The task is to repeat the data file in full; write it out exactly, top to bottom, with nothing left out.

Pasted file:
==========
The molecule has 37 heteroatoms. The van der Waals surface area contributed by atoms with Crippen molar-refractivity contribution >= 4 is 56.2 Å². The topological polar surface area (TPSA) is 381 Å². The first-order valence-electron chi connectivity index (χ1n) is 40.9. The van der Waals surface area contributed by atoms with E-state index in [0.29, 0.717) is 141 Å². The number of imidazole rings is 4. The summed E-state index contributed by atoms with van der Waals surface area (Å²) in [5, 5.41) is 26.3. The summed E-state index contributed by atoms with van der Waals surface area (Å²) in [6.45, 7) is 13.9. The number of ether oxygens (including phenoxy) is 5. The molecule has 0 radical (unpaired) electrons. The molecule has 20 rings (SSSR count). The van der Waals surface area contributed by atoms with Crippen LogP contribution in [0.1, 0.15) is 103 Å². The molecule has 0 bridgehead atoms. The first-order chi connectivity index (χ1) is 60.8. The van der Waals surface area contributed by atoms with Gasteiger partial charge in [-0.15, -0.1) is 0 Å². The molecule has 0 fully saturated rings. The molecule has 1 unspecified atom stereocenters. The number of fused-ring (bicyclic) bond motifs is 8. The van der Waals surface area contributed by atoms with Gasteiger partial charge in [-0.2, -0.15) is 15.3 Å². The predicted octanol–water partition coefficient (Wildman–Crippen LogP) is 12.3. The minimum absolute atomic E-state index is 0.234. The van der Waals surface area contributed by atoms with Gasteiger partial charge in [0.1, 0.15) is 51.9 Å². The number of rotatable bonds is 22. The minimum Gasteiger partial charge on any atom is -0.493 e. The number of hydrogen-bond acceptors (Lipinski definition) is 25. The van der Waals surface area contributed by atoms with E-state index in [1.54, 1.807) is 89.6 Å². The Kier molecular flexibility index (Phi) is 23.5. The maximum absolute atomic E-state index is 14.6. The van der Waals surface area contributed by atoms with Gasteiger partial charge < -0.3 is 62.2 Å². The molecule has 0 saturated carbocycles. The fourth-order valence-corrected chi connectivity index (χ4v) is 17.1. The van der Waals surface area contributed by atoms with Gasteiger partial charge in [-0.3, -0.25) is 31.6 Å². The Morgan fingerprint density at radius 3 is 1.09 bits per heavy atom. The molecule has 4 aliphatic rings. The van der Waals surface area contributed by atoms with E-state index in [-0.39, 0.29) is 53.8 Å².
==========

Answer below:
The molecule has 37 heteroatoms. The van der Waals surface area contributed by atoms with Crippen molar-refractivity contribution >= 4 is 56.2 Å². The topological polar surface area (TPSA) is 381 Å². The first-order valence-electron chi connectivity index (χ1n) is 40.9. The van der Waals surface area contributed by atoms with E-state index in [0.29, 0.717) is 141 Å². The number of imidazole rings is 4. The summed E-state index contributed by atoms with van der Waals surface area (Å²) in [5, 5.41) is 26.3. The summed E-state index contributed by atoms with van der Waals surface area (Å²) in [6.45, 7) is 13.9. The number of ether oxygens (including phenoxy) is 5. The molecule has 0 radical (unpaired) electrons. The molecule has 20 rings (SSSR count). The van der Waals surface area contributed by atoms with Crippen LogP contribution in [0.1, 0.15) is 103 Å². The molecule has 0 bridgehead atoms. The first-order chi connectivity index (χ1) is 60.8. The van der Waals surface area contributed by atoms with Gasteiger partial charge in [-0.15, -0.1) is 0 Å². The molecule has 0 fully saturated rings. The molecule has 1 unspecified atom stereocenters. The number of fused-ring (bicyclic) bond motifs is 8. The van der Waals surface area contributed by atoms with Gasteiger partial charge in [-0.2, -0.15) is 15.3 Å². The predicted octanol–water partition coefficient (Wildman–Crippen LogP) is 12.3. The minimum absolute atomic E-state index is 0.234. The van der Waals surface area contributed by atoms with Gasteiger partial charge in [0.1, 0.15) is 51.9 Å². The number of rotatable bonds is 22. The minimum Gasteiger partial charge on any atom is -0.493 e. The number of hydrogen-bond acceptors (Lipinski definition) is 25. The van der Waals surface area contributed by atoms with E-state index in [1.54, 1.807) is 89.6 Å². The Kier molecular flexibility index (Phi) is 23.5. The maximum absolute atomic E-state index is 14.6. The van der Waals surface area contributed by atoms with Gasteiger partial charge < -0.3 is 62.2 Å². The molecule has 0 saturated carbocycles. The fourth-order valence-corrected chi connectivity index (χ4v) is 17.1. The van der Waals surface area contributed by atoms with Gasteiger partial charge in [-0.3, -0.25) is 31.6 Å². The Morgan fingerprint density at radius 3 is 1.09 bits per heavy atom. The molecule has 4 aliphatic rings. The van der Waals surface area contributed by atoms with E-state index in [-0.39, 0.29) is 53.8 Å².